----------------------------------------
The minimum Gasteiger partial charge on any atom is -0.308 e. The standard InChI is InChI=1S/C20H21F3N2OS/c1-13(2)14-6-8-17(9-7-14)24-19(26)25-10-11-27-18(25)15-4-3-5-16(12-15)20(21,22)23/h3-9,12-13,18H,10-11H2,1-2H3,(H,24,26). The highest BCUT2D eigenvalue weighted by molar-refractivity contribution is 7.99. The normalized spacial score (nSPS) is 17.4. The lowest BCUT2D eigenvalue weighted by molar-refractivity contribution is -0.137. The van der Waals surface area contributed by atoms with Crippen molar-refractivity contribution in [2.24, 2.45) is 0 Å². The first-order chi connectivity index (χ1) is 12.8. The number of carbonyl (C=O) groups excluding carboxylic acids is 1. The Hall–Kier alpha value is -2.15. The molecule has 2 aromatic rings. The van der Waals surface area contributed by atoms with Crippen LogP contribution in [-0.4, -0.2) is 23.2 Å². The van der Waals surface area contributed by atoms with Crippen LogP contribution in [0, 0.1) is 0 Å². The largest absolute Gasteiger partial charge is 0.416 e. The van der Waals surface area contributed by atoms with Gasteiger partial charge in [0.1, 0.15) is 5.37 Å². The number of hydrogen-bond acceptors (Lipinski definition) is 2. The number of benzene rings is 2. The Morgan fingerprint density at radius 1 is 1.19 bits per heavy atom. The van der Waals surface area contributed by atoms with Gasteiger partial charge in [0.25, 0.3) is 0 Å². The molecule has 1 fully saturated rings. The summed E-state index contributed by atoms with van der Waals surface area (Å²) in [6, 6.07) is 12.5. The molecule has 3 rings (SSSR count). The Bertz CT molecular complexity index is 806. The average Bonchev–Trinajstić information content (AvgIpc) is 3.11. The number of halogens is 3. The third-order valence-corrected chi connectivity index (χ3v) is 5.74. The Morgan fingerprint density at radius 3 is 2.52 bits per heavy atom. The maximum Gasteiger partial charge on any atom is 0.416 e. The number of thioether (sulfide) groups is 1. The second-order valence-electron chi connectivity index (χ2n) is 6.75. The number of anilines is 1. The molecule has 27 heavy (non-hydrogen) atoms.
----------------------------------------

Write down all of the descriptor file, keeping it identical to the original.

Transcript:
The minimum Gasteiger partial charge on any atom is -0.308 e. The standard InChI is InChI=1S/C20H21F3N2OS/c1-13(2)14-6-8-17(9-7-14)24-19(26)25-10-11-27-18(25)15-4-3-5-16(12-15)20(21,22)23/h3-9,12-13,18H,10-11H2,1-2H3,(H,24,26). The highest BCUT2D eigenvalue weighted by molar-refractivity contribution is 7.99. The normalized spacial score (nSPS) is 17.4. The lowest BCUT2D eigenvalue weighted by molar-refractivity contribution is -0.137. The van der Waals surface area contributed by atoms with Crippen molar-refractivity contribution in [2.24, 2.45) is 0 Å². The first-order chi connectivity index (χ1) is 12.8. The number of carbonyl (C=O) groups excluding carboxylic acids is 1. The Hall–Kier alpha value is -2.15. The molecule has 2 aromatic rings. The van der Waals surface area contributed by atoms with Crippen LogP contribution in [-0.4, -0.2) is 23.2 Å². The van der Waals surface area contributed by atoms with Crippen LogP contribution in [0, 0.1) is 0 Å². The largest absolute Gasteiger partial charge is 0.416 e. The van der Waals surface area contributed by atoms with Gasteiger partial charge in [0.1, 0.15) is 5.37 Å². The number of hydrogen-bond acceptors (Lipinski definition) is 2. The number of benzene rings is 2. The Morgan fingerprint density at radius 1 is 1.19 bits per heavy atom. The van der Waals surface area contributed by atoms with Gasteiger partial charge in [0.25, 0.3) is 0 Å². The molecule has 1 fully saturated rings. The summed E-state index contributed by atoms with van der Waals surface area (Å²) in [6, 6.07) is 12.5. The molecule has 3 rings (SSSR count). The Bertz CT molecular complexity index is 806. The average Bonchev–Trinajstić information content (AvgIpc) is 3.11. The number of halogens is 3. The third-order valence-corrected chi connectivity index (χ3v) is 5.74. The Morgan fingerprint density at radius 3 is 2.52 bits per heavy atom. The maximum Gasteiger partial charge on any atom is 0.416 e. The number of thioether (sulfide) groups is 1. The second-order valence-electron chi connectivity index (χ2n) is 6.75. The number of anilines is 1. The molecule has 27 heavy (non-hydrogen) atoms.